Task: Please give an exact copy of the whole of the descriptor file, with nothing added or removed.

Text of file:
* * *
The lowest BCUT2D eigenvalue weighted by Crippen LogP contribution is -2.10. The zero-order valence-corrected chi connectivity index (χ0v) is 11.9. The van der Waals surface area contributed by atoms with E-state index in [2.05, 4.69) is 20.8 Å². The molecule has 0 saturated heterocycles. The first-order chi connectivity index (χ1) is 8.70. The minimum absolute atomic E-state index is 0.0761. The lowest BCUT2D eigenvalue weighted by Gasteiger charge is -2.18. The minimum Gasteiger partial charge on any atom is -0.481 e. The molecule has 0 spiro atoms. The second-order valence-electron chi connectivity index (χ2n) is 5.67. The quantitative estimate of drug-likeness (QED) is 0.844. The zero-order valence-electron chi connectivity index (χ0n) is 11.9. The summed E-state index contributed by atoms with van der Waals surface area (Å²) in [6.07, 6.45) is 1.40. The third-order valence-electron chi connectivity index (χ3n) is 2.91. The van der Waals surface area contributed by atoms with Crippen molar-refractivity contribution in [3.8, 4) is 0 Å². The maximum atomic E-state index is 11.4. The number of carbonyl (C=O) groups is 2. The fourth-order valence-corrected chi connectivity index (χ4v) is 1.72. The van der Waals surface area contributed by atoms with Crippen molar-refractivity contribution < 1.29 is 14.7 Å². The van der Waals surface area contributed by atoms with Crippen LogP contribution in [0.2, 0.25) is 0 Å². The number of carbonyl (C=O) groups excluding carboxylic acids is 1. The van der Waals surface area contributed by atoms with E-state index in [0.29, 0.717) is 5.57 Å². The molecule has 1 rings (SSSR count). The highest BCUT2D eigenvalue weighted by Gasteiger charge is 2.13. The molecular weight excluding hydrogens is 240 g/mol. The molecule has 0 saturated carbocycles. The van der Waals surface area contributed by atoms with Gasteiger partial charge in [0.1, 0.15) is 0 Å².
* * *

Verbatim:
The lowest BCUT2D eigenvalue weighted by Crippen LogP contribution is -2.10. The zero-order valence-corrected chi connectivity index (χ0v) is 11.9. The van der Waals surface area contributed by atoms with E-state index in [2.05, 4.69) is 20.8 Å². The molecule has 0 saturated heterocycles. The first-order chi connectivity index (χ1) is 8.70. The minimum absolute atomic E-state index is 0.0761. The lowest BCUT2D eigenvalue weighted by Gasteiger charge is -2.18. The minimum Gasteiger partial charge on any atom is -0.481 e. The molecule has 0 spiro atoms. The second-order valence-electron chi connectivity index (χ2n) is 5.67. The quantitative estimate of drug-likeness (QED) is 0.844. The zero-order valence-electron chi connectivity index (χ0n) is 11.9. The summed E-state index contributed by atoms with van der Waals surface area (Å²) in [6.07, 6.45) is 1.40. The third-order valence-electron chi connectivity index (χ3n) is 2.91. The van der Waals surface area contributed by atoms with Crippen molar-refractivity contribution in [3.8, 4) is 0 Å². The maximum atomic E-state index is 11.4. The number of carbonyl (C=O) groups is 2. The fourth-order valence-corrected chi connectivity index (χ4v) is 1.72. The van der Waals surface area contributed by atoms with Crippen molar-refractivity contribution < 1.29 is 14.7 Å². The van der Waals surface area contributed by atoms with Crippen LogP contribution in [0.2, 0.25) is 0 Å². The number of carbonyl (C=O) groups excluding carboxylic acids is 1. The van der Waals surface area contributed by atoms with E-state index in [0.29, 0.717) is 5.57 Å². The molecule has 1 rings (SSSR count). The highest BCUT2D eigenvalue weighted by Gasteiger charge is 2.13. The molecular weight excluding hydrogens is 240 g/mol. The molecule has 0 saturated carbocycles. The van der Waals surface area contributed by atoms with Gasteiger partial charge in [0.1, 0.15) is 0 Å².